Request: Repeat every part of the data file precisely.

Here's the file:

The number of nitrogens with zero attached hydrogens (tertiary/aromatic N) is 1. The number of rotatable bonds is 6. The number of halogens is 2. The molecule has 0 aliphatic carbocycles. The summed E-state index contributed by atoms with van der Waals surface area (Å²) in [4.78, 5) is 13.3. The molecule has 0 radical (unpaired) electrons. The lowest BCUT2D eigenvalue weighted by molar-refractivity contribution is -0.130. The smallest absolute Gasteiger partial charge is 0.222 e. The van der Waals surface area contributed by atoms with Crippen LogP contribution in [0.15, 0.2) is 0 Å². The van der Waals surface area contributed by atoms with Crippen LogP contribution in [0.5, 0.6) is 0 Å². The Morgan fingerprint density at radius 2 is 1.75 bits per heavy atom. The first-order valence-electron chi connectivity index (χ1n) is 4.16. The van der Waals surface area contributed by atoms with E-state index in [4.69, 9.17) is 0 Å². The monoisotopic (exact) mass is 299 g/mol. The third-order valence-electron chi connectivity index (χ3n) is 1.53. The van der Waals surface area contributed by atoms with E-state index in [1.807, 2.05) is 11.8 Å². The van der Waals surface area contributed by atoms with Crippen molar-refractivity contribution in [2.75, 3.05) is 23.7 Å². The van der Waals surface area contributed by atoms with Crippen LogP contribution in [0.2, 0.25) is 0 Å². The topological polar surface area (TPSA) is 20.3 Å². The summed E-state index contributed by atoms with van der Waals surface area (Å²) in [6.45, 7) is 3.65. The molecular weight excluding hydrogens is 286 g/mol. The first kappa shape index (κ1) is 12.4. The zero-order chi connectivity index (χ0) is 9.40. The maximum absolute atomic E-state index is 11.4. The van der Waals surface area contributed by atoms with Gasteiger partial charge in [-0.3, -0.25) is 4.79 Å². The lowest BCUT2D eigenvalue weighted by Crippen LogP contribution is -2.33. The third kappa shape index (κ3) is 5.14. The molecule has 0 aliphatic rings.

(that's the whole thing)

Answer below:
The number of nitrogens with zero attached hydrogens (tertiary/aromatic N) is 1. The number of rotatable bonds is 6. The number of halogens is 2. The molecule has 0 aliphatic carbocycles. The summed E-state index contributed by atoms with van der Waals surface area (Å²) in [4.78, 5) is 13.3. The molecule has 0 radical (unpaired) electrons. The lowest BCUT2D eigenvalue weighted by molar-refractivity contribution is -0.130. The smallest absolute Gasteiger partial charge is 0.222 e. The van der Waals surface area contributed by atoms with Crippen LogP contribution in [0.15, 0.2) is 0 Å². The van der Waals surface area contributed by atoms with Crippen LogP contribution in [0.5, 0.6) is 0 Å². The Morgan fingerprint density at radius 2 is 1.75 bits per heavy atom. The first-order valence-electron chi connectivity index (χ1n) is 4.16. The van der Waals surface area contributed by atoms with E-state index in [4.69, 9.17) is 0 Å². The monoisotopic (exact) mass is 299 g/mol. The third-order valence-electron chi connectivity index (χ3n) is 1.53. The van der Waals surface area contributed by atoms with E-state index in [1.807, 2.05) is 11.8 Å². The van der Waals surface area contributed by atoms with Crippen molar-refractivity contribution in [2.75, 3.05) is 23.7 Å². The van der Waals surface area contributed by atoms with Crippen LogP contribution in [0.2, 0.25) is 0 Å². The topological polar surface area (TPSA) is 20.3 Å². The summed E-state index contributed by atoms with van der Waals surface area (Å²) in [6.45, 7) is 3.65. The molecular weight excluding hydrogens is 286 g/mol. The first kappa shape index (κ1) is 12.4. The zero-order chi connectivity index (χ0) is 9.40. The maximum absolute atomic E-state index is 11.4. The van der Waals surface area contributed by atoms with Gasteiger partial charge in [-0.3, -0.25) is 4.79 Å². The lowest BCUT2D eigenvalue weighted by Crippen LogP contribution is -2.33. The third kappa shape index (κ3) is 5.14. The molecule has 0 aliphatic rings.